and their core interconnect it vastly more elegent (infact it also contributes to the low power consumption).
and GreenArrays makes a 144 core part,
and all of GA's designes to not require as small (read expensive) of fabrication techniques.
These will likely not ever run anything but forth though, due to the nature of their design (but I want a dev board anyway)
Not going to be a commercial product?
"I only had to permute the options"
What ever happened to good old-fashioned plain English? Why couldn't he just have said "fanny around with"?
"Plain" not always best.
In this case, "plain English" is simultaneously more verbose and less descriptive. If it worked best for everything, then maybe engineers would already use it accordingly.
"My guess is that performance can be estimated from the power output and separately, number of transistors. 125 watts corresponds to a decent modern quad-core IIRC, and the number of trannies in my dual core is ~300 million, so I'd guess real world performance is equivalent to a decent spec quad core, very roughly. So while it's a laudable and very valuable piece of research, I doubt it's the rocket they're implying."
"Guessing" that throughput can be estimated from power output is exactly that - guessing. Firstly, power consumption is distinctly non-linear with increasing clock speed. As Intel found out, ramping up clock speeds to ever higher levels gets diminishing returns and a catastrophic reduction in energy efficiency. It's well known, that if you back off the clock speed perhaps 20% you can double the number of cores for the same power consumption. Single thread speed isn't as good, but total throughput (with the right software) is much higher. That's without the fact that Intel have been making great strides on power efficiency in other areas beside just dropping clock speeds. Throughput per watt has increased enormously over the last few years, and as a new chip, then I'd expect this one to have gained some benefit.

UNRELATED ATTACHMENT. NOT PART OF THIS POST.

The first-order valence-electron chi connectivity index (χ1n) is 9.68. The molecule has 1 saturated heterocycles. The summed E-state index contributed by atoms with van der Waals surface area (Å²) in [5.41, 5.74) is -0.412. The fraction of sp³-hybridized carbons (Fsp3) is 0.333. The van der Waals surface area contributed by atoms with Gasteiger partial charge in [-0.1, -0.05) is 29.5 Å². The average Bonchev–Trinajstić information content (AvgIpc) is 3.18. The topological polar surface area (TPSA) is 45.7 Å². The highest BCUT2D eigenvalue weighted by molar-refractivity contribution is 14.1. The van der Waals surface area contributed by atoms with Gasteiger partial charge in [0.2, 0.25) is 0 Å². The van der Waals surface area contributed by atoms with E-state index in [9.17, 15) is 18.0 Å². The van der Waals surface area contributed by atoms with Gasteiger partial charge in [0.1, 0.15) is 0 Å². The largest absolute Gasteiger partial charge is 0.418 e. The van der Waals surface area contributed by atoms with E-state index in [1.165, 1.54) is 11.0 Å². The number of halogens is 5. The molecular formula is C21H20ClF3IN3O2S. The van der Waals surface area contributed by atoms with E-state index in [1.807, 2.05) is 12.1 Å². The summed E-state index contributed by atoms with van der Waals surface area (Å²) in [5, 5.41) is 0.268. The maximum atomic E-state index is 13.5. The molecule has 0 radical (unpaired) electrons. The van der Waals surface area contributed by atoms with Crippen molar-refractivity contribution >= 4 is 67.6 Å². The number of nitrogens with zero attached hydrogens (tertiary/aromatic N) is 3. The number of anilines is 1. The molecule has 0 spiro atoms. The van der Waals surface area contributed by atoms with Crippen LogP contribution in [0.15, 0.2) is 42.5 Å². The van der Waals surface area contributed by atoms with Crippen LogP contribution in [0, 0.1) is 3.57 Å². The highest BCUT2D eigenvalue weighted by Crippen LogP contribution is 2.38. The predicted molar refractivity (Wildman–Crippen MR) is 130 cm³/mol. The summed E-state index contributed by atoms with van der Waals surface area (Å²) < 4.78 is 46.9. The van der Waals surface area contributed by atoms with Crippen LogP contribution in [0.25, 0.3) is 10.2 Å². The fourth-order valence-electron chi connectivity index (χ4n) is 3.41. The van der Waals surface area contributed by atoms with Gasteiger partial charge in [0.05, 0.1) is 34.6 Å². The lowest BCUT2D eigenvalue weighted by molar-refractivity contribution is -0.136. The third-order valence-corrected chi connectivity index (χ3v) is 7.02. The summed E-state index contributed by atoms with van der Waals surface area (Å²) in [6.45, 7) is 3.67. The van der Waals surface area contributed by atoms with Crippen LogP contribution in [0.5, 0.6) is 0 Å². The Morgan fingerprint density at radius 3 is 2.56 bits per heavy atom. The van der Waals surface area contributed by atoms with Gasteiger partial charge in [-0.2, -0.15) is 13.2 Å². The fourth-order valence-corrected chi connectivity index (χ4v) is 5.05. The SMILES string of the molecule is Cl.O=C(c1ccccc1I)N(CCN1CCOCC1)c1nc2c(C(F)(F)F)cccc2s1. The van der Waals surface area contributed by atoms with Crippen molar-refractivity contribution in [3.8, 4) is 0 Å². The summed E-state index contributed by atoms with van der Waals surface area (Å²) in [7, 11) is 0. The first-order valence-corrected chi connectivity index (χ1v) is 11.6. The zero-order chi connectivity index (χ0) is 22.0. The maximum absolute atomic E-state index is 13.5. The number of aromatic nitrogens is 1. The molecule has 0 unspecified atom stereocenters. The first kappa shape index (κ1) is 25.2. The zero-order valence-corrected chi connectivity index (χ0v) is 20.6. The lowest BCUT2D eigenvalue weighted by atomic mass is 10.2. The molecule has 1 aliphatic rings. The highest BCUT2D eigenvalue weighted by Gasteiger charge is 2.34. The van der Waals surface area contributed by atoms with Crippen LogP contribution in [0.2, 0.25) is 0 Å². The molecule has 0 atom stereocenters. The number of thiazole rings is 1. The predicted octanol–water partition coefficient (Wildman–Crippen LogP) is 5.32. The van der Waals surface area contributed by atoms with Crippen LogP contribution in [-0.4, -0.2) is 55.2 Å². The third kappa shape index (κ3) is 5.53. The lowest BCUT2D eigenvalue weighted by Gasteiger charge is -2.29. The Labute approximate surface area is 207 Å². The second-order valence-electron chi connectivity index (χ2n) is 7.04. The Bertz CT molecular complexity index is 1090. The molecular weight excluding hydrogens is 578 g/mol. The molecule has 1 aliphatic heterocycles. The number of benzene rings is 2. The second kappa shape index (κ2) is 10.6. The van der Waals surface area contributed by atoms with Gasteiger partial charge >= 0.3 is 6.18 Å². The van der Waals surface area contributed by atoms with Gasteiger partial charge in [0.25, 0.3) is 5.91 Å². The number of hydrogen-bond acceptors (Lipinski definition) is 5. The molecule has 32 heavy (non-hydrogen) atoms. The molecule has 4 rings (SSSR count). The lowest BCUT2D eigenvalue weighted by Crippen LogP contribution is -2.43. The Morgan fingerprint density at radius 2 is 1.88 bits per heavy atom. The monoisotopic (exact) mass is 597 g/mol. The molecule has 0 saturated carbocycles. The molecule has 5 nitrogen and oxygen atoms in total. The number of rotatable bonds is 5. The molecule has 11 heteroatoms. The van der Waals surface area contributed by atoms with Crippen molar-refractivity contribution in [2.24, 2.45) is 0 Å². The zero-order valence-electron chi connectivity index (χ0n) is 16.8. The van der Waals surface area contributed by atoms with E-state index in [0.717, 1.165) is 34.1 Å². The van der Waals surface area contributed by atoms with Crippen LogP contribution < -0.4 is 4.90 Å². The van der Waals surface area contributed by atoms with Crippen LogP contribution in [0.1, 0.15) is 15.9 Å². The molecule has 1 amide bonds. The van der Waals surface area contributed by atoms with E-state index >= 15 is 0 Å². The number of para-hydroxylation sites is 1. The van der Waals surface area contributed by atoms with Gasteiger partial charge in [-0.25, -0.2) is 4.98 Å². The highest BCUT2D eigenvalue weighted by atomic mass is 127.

Now there are big issues with the scaling of a 48 core chip, especially if it supports single consistent memory models. There are huge issues of memory bandwidth and maintaining cache coherence (given that the article alludes to cloud computing in a chip, then it's very likely that it is not anticipated that it will be used with as single consistent memory model across all the cores).
Going back to the article, the impression given is that, somehow, truly intelligent machines will emerge through ever higher throughput processors. I think that's a nonsense - I've seen 25 years of work in the AI field, and precious little has come of it in terms of "true" intelligence. We have expert systems, writing, speech recognition and language translations and so on, but none of those come remotely close to what a human being can do, or the way that the brain works. It's going to take a fundamental breakthrough in the area of cognitive science before that is cracked (and I see little sign of it) and I don't think it is going to come just through faster CPUs owing their fundamental architecture to Von Neumann founded on logic.
@Steven Jones, @Ken Hagan
> "Guessing" that throughput can be estimated from power output is exactly that - guessing.
Yes, and moreso without info on cache, clock, architectural details etc. It was a guess. I was trying to analyse their implication (not claim!) of how speedy it is. I'm aware of clock/power tradeoff (though not the precise tradeoff; need to get hennesey & patterson - the 20%/double-the-cores ratio is higher than I'd expected)
> Throughput per watt has increased enormously over the last few years, and as a new chip, then I'd expect this one to have gained some benefit.
pretty much the same benefits as an equivalent process, hence my comparison with a modern quad-core - I *assumed* they were the same process. They didn't provide info on it and I'm aware it could have been an older process. I still suspect that the wattage/heat is the most reliable indicator of speed if I can interpret it properly...
> especially if it supports single consistent memory models
by my reading of the article ("The cores communicate by means of a software-configurable message-passing scheme using 384KB of on-die shared memory."), it doesn't. More load on the programmer, less on the hardware, and good thing too IMO. We need to go down that road. Also see my comment on microsecond comms overheads (I'll save you the effort: "ouch")